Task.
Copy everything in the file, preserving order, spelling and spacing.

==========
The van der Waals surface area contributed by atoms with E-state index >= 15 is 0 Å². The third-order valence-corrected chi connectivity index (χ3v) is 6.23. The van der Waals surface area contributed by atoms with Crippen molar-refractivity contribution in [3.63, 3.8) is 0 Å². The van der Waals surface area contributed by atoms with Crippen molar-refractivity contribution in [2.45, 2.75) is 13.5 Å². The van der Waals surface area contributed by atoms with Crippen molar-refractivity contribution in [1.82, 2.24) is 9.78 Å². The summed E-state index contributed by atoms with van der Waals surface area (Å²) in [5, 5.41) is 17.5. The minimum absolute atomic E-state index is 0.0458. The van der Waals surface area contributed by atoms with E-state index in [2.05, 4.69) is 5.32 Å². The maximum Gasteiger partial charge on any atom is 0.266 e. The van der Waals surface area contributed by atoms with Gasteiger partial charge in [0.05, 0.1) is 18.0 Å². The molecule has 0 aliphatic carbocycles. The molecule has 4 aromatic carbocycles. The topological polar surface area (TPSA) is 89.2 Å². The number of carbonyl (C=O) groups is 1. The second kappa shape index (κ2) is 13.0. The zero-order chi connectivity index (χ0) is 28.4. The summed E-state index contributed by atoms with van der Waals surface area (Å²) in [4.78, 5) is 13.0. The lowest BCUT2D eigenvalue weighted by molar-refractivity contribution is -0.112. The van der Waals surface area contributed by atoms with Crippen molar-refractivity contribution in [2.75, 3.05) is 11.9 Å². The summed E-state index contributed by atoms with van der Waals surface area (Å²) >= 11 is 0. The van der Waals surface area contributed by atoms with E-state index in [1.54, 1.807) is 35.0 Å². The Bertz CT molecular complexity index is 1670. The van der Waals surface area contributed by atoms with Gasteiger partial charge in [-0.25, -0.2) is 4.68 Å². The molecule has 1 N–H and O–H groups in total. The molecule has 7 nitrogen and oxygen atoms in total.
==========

The van der Waals surface area contributed by atoms with E-state index >= 15 is 0 Å². The third-order valence-corrected chi connectivity index (χ3v) is 6.23. The van der Waals surface area contributed by atoms with Crippen molar-refractivity contribution in [3.63, 3.8) is 0 Å². The van der Waals surface area contributed by atoms with Crippen molar-refractivity contribution in [2.45, 2.75) is 13.5 Å². The van der Waals surface area contributed by atoms with Crippen molar-refractivity contribution in [1.82, 2.24) is 9.78 Å². The summed E-state index contributed by atoms with van der Waals surface area (Å²) in [5, 5.41) is 17.5. The minimum absolute atomic E-state index is 0.0458. The van der Waals surface area contributed by atoms with E-state index in [2.05, 4.69) is 5.32 Å². The maximum Gasteiger partial charge on any atom is 0.266 e. The van der Waals surface area contributed by atoms with Gasteiger partial charge in [0.05, 0.1) is 18.0 Å². The molecule has 0 aliphatic carbocycles. The molecule has 4 aromatic carbocycles. The topological polar surface area (TPSA) is 89.2 Å². The number of carbonyl (C=O) groups is 1. The second kappa shape index (κ2) is 13.0. The zero-order chi connectivity index (χ0) is 28.4. The summed E-state index contributed by atoms with van der Waals surface area (Å²) in [4.78, 5) is 13.0. The lowest BCUT2D eigenvalue weighted by molar-refractivity contribution is -0.112. The van der Waals surface area contributed by atoms with Crippen molar-refractivity contribution in [2.75, 3.05) is 11.9 Å². The summed E-state index contributed by atoms with van der Waals surface area (Å²) >= 11 is 0. The van der Waals surface area contributed by atoms with E-state index in [1.54, 1.807) is 35.0 Å². The Bertz CT molecular complexity index is 1670. The van der Waals surface area contributed by atoms with Gasteiger partial charge in [-0.25, -0.2) is 4.68 Å². The molecule has 1 N–H and O–H groups in total. The molecule has 7 nitrogen and oxygen atoms in total.